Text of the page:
This version of the article contains supplemental content.This clinical content conforms to AAFP criteria for continuing medical education (CME). Edema is an accumulation of fluid in the intercellular tissue that results from an abnormal expansion in interstitial fluid volume. Swelling of the legs is abnormal and should be evaluated by a physician if it occurs more than occasionally after a long day of sitting or standing.
Swelling may occur due to high pressure in the veins of the legs, local injury, inflammatory changes, obstruction of lymphatic fluid outflow, infection, low blood protein levels, obesity, pregnancy, fluid retention states, or drug effects. Failure of the calf muscles to pump venous blood out of the legs due to stroke, venous injury, arthritis limiting ankle motion, or inactivity. Localized swelling may be due to trauma, hematoma (collection of non-flowing blood in the soft tissue), infections, fracture, superficial thrombophlebitis (clots in veins of the fatty tissues), rupture of a tendon or muscle, cyst at a joint (such as a synovial cyst at the knee), and, sometimes, spontaneous bleeding into the tissue due to a ruptured blood vessel. Some of the most common medications which cause leg swelling are non-steroidal anti-inflammatory drugs taken for pain relief or for arthritic discomfort and calcium channel blockers taken for heart disease or hypertension.
Cellulitis, infection of the skin and fatty tissues of the leg may cause swelling with pain and tenderness. Swelling of the foot, especially if the skin does not pit with brief application of pressure, may be due to lymphedema, a failure of the microscopic network of channels which move tissue fluid from the extremity back to the blood stream at the level of the upper chest. After venous insufficiency, obesity is the next most common cause of lower extremity swelling in the United States.
Routine daily use of graduated compression support hose, often rated at a compression level of 20-30 or 30-40 mm Hg.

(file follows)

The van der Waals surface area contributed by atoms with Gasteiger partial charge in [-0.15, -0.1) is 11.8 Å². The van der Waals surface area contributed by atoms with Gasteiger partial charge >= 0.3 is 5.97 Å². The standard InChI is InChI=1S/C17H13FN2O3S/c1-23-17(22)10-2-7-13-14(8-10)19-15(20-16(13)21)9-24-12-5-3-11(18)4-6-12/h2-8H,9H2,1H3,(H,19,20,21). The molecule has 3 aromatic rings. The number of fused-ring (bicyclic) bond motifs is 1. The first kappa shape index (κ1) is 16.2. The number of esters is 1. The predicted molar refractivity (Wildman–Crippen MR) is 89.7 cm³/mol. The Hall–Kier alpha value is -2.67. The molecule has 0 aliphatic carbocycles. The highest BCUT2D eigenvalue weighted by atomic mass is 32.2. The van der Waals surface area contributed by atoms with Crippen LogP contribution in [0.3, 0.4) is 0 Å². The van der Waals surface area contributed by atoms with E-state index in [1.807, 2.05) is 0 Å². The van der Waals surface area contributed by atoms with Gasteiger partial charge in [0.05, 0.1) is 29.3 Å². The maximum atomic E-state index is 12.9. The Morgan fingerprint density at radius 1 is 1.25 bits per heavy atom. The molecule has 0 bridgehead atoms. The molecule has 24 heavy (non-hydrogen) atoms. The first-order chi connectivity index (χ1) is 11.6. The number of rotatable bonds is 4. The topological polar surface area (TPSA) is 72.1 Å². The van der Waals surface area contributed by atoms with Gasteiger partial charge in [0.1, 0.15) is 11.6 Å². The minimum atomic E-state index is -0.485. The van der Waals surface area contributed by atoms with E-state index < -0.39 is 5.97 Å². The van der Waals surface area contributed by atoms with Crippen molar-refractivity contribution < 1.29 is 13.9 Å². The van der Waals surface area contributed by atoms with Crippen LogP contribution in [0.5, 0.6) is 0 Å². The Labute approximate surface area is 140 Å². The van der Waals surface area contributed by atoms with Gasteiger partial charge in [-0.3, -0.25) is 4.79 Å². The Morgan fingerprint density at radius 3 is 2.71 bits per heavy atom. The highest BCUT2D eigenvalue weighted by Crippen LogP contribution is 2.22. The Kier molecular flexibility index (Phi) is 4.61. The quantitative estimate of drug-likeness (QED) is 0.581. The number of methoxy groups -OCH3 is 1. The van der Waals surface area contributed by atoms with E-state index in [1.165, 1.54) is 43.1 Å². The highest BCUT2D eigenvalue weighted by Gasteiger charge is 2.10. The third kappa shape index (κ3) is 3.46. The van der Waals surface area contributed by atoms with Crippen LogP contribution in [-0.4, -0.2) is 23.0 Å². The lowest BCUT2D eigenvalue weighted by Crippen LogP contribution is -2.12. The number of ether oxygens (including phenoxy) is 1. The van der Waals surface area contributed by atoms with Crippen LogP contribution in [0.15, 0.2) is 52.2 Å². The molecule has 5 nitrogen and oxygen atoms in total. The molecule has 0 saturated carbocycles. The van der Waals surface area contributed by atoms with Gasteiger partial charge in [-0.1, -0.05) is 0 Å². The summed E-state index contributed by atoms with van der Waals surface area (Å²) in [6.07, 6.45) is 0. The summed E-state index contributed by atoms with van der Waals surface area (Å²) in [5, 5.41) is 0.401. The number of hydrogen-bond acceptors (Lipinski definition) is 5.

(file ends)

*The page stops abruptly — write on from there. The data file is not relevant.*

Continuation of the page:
Lymphedema may require special treatments called manual lymphatic drainage to massage the legs over a period of time with wrapping of the legs in special “short-stretch” elastic wraps and, sometimes, compression pump therapy to mobilize lymphatic fluid from the legs back to the bloodstream in the chest by intermittent squeezing of the legs. Management of swelling of the legs often becomes a lifelong issue, but it is important because swelling will increase the risk of infection or leg ulcer and the underlying conditions may be associated with serious complications such as deep vein thrombosis or difficulty healing injuries or surgical incisions. The most common causes of leg swelling or soft tissue pain or tenderness in North America are venous insufficiency and obesity. The rapid development of generalized pitting edema associated with systemic disease requires timely diagnosis and management.
Acute swelling of a limb over a period of less than 72 hours is more characteristic of deep venous thrombosis (DVT), cellulitis, ruptured popliteal cyst, acute compartment syndrome from trauma, or recent initiation of calcium channel blockers (Figures 1 and 2). Mechanical therapies, including leg elevation and compression stockings with 20 to 30 mm Hg for mild edema and 30 to 40 mm Hg for severe edema complicated by ulceration, are recommended.1,4,5,8,29 Compression therapy is contraindicated in patients with peripheral arterial disease.
Pain or tenderness in the legs associated with swelling is an especially important reason to seek evaluation. Further testing is based upon the clinical assessment and may include ultrasound, X-ray,CT, or MRI imaging in the legs or evaluation of the heart or blood vessels in the abdomen or pelvis.
The causes of swelling in one leg may be similar to the other leg, but it is not unusual for different factors to cause the swelling in each leg.